TAIPEI (CNA) — Legislators on May 14 failed to reach a consensus on several key controversial clauses in a closely-watched review of three competing same-sex relationship bills, but did agree on the removal of an article that would have given close relatives the right to request the annulment of a same-sex union.
Hopes of consensuses being reached at the negotiations were dashed shortly after it kicked off at 9 a.m., when Kuomintang (KMT) Legislator Lai Shyh-bao (賴士葆), who put forward one of the three bills, declared he would under no circumstances accept the government’s (Executive Yuan) version.
Lai requested that his bill be reserved in its entirety and be forwarded to a scheduled plenary legislative session on May 17, before leaving the negotiation room, which made it impossible for other lawmakers to make changes or reach a consensus on clauses where Lai’s version has comparable articles.
Lawmakers are expected to put all concerned clauses and motions to a vote at the plenary session, so as to deliver a bill that legalizes same-sex relationships before the May 24 deadline set by Constitutional Court Interpretation No. 748, which guarantee same-sex couples’ the right to marriage equality.
As the initiator of the third draft bill, Democratic Progressive Party (DPP) Legislator Lin Tai-hua (林岱樺), was also absent from the negotiation, little progress was made.
Only five of the 27 clauses were “recommended for passage,” governing less sensitive issues such as both parties’ choice of residence, conditions for failing to end a relationship, and the use of the Family Act to handle family matters in same-sex households.
Lawmakers also jointly suggested, with the support of the DPP caucus, that a clause in Lin’s version — which allows family members or relatives, within three degrees of kinship from either side, to request an annulment of a union under the pretext of preventing sham unions — to be removed.
However, no consensus was reached on pressing issues such as the type of relationship gay couples will be allowed to have, marriage or civil union, how both parties will be legally described, and whether one party will be allowed to adopt the non-biological children of the other party.
Of the three bills, only the Executive Yuan version permits a formal union of marriage between same-sex couples, while Lai’s and Lin’s versions only allow the formation of a same-sex “familial relationship” and “union” respectively.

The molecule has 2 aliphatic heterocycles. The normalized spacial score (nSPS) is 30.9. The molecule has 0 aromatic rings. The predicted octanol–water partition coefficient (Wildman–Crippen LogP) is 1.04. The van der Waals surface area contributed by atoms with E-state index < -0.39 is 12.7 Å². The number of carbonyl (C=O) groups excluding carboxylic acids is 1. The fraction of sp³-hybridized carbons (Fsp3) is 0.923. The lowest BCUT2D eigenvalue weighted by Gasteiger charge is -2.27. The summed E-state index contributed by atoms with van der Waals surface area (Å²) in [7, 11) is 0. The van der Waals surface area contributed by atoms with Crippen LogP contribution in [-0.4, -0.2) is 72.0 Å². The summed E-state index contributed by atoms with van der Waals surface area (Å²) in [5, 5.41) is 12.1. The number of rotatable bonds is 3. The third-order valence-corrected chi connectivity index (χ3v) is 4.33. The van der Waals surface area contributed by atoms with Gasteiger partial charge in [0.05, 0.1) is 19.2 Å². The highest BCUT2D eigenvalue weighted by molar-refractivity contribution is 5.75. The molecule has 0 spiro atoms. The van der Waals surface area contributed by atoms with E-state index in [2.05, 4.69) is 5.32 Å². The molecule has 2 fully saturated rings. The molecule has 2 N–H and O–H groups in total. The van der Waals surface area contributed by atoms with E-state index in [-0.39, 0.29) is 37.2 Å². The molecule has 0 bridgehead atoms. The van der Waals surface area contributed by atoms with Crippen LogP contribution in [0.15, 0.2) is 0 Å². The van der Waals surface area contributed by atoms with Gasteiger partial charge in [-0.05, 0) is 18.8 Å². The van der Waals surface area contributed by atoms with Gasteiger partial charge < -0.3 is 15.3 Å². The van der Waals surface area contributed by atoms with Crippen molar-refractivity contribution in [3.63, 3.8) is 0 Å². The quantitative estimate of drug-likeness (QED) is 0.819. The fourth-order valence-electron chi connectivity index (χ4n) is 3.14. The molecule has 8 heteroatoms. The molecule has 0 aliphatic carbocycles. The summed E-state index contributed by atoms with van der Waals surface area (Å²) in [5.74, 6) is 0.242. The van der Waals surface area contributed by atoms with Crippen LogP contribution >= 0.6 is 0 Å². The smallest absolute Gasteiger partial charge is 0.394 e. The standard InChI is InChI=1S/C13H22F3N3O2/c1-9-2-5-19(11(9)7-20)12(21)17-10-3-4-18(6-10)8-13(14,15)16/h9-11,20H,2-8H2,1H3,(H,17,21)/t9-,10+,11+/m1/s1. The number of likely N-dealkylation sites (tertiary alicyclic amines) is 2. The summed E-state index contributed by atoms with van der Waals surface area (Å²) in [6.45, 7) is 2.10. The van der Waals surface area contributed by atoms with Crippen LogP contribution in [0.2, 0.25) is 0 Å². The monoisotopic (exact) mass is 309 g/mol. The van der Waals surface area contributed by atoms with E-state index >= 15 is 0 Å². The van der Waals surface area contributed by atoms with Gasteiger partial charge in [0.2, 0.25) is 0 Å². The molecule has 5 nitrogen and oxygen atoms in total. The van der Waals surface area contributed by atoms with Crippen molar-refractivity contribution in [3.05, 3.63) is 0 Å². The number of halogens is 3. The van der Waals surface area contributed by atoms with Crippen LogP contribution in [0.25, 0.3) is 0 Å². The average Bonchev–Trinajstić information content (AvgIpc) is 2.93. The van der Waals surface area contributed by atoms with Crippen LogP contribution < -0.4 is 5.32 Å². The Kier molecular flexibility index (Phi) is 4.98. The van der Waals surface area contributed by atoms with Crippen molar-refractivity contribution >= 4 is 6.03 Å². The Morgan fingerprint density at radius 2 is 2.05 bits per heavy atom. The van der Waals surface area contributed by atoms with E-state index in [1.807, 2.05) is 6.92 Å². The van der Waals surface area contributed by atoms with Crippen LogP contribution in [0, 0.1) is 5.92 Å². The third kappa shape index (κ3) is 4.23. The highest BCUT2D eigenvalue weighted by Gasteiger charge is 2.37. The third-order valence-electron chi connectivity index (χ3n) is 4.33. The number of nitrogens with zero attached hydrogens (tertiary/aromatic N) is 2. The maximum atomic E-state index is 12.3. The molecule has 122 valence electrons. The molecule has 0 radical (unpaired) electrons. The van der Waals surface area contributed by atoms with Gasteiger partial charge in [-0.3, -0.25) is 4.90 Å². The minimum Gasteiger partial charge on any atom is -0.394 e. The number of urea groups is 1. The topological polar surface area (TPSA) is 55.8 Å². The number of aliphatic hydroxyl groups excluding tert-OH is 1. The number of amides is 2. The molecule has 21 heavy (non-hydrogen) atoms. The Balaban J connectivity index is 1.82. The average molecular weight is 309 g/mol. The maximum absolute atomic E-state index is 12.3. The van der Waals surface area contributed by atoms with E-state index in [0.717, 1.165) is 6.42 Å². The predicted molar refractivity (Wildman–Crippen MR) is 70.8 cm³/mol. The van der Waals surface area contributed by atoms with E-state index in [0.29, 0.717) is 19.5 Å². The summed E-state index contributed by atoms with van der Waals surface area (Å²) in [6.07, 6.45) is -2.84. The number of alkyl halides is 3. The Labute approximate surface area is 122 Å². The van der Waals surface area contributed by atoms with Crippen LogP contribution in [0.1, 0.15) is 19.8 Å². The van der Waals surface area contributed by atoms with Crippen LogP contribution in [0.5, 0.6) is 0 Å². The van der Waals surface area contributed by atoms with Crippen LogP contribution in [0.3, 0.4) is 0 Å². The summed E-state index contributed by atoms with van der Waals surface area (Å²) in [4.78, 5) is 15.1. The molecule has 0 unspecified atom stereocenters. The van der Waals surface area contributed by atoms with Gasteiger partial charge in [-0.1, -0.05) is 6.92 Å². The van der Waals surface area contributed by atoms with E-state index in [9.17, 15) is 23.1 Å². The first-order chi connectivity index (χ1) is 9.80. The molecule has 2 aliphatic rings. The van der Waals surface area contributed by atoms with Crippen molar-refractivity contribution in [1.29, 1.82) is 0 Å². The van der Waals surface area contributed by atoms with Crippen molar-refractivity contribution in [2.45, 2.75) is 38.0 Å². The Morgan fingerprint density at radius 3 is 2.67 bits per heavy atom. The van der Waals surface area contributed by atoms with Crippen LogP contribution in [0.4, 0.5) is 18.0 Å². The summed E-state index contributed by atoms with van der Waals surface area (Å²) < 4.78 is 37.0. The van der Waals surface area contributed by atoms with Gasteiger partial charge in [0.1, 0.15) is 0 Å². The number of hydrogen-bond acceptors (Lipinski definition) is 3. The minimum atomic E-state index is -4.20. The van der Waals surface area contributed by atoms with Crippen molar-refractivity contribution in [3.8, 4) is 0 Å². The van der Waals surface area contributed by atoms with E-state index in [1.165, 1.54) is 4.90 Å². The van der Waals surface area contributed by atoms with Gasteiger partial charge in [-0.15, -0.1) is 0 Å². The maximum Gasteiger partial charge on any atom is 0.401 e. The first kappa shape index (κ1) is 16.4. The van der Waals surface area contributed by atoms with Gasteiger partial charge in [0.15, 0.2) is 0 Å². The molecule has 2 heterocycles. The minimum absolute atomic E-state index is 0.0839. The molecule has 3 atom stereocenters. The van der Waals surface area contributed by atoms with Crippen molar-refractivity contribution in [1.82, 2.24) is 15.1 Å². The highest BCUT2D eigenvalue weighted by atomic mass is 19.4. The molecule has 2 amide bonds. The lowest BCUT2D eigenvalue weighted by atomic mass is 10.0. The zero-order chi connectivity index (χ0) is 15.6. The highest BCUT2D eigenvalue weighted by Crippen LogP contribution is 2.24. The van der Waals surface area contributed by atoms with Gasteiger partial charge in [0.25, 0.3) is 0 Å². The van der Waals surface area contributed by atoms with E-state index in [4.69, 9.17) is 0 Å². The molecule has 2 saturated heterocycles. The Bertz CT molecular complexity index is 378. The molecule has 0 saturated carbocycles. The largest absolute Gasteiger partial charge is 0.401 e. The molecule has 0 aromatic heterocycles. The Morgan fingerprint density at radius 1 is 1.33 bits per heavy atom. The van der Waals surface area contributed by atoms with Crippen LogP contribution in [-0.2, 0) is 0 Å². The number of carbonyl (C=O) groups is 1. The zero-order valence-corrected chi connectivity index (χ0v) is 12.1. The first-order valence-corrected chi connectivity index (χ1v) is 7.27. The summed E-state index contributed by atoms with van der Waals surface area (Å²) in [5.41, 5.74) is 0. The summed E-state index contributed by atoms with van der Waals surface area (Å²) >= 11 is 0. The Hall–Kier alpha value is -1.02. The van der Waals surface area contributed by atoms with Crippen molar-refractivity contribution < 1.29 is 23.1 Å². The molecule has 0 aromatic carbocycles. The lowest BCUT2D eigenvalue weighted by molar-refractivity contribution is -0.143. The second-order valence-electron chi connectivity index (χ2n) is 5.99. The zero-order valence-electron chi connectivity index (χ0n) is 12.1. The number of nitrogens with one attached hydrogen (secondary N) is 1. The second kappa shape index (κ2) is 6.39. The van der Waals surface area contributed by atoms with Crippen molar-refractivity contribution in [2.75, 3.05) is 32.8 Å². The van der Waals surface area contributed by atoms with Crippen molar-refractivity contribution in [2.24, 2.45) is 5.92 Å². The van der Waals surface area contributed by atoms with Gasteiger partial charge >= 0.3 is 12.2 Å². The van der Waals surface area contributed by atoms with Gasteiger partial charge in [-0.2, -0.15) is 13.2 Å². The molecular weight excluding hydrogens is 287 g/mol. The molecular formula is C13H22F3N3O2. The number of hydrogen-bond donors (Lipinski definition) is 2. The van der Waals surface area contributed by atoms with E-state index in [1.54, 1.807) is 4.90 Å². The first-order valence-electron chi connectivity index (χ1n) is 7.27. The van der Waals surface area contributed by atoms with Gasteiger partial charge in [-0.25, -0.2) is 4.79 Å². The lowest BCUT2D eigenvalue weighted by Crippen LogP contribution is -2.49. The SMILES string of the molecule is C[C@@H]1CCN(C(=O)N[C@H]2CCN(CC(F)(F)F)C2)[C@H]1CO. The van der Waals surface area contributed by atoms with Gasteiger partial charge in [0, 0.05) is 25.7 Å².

Regarding the matter of children, the Executive Yuan bill allows one party to adopt the biological children of the other, but not their non-biological ones, with the other two bills permitting merely a form of guardianship.
Both KMT Legislator Jason Hsu (許毓仁) and DPP Legislator Yu Mei-nu (尤美女) criticized the restrictions in the Executive Yuan bill pertaining to the adoption of children, saying they impact the rights of gay people who have adopted non-biological children and those who hope to do so after starting a family with their loved ones.
To help more gay couples fulfill their dream of having children, the New Power Party (NPP) caucus proposed a motion that asked the government to recognize children conceived overseas via assisted reproduction techniques, or born overseas through a surrogacy arrangement.
In response, Deputy Minister of Justice Chen Ming-tang (陳明堂) said since Constitutional Court Interpretation No. 748 does not protect the right of same-sex couples to have children and suggested that such a controversial issue is better dealt with incrementally.
As all three bills fail to touch upon transnational marriage, the NPP also submitted a motion asking that same-sex couples be exempted from regulations stipulated in the Act Governing the Choice of Law in Civil Matters Involving Foreign Elements.
Article 46 of the above-mentioned act states that the formation of a marriage is governed by the national laws of each party, which means Taiwanese will not be able to create a legally recognized relationship with a partner from countries where gay marriage has yet to be legalized.
Both NPP motions have been reserved for further discussions at the upcoming plenary session.
By Stacy Hsu